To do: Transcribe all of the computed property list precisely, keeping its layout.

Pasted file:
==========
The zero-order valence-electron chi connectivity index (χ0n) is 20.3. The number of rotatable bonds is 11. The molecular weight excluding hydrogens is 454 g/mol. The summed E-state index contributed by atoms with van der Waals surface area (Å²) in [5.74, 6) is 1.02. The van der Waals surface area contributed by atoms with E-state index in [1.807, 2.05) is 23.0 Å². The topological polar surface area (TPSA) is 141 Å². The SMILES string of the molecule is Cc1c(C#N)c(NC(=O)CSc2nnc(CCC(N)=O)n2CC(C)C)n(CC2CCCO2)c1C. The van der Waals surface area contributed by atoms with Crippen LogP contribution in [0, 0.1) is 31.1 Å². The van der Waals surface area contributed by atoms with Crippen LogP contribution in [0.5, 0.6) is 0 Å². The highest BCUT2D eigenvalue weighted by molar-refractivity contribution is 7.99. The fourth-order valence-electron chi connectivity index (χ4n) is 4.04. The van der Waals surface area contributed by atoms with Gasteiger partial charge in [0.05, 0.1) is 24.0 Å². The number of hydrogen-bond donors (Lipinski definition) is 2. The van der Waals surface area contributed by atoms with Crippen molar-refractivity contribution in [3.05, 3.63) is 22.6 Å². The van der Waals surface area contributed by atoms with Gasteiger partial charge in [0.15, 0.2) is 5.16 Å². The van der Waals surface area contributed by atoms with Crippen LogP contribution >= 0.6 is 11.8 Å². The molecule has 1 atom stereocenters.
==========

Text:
The zero-order valence-electron chi connectivity index (χ0n) is 20.3. The number of rotatable bonds is 11. The molecular weight excluding hydrogens is 454 g/mol. The summed E-state index contributed by atoms with van der Waals surface area (Å²) in [5.74, 6) is 1.02. The van der Waals surface area contributed by atoms with E-state index in [1.807, 2.05) is 23.0 Å². The topological polar surface area (TPSA) is 141 Å². The SMILES string of the molecule is Cc1c(C#N)c(NC(=O)CSc2nnc(CCC(N)=O)n2CC(C)C)n(CC2CCCO2)c1C. The van der Waals surface area contributed by atoms with Crippen LogP contribution in [0, 0.1) is 31.1 Å². The van der Waals surface area contributed by atoms with Crippen LogP contribution in [0.5, 0.6) is 0 Å². The highest BCUT2D eigenvalue weighted by molar-refractivity contribution is 7.99. The fourth-order valence-electron chi connectivity index (χ4n) is 4.04. The van der Waals surface area contributed by atoms with Gasteiger partial charge in [0.05, 0.1) is 24.0 Å². The number of hydrogen-bond donors (Lipinski definition) is 2. The van der Waals surface area contributed by atoms with Crippen molar-refractivity contribution in [3.05, 3.63) is 22.6 Å². The van der Waals surface area contributed by atoms with Gasteiger partial charge in [0.15, 0.2) is 5.16 Å². The van der Waals surface area contributed by atoms with Crippen LogP contribution >= 0.6 is 11.8 Å². The molecule has 1 atom stereocenters.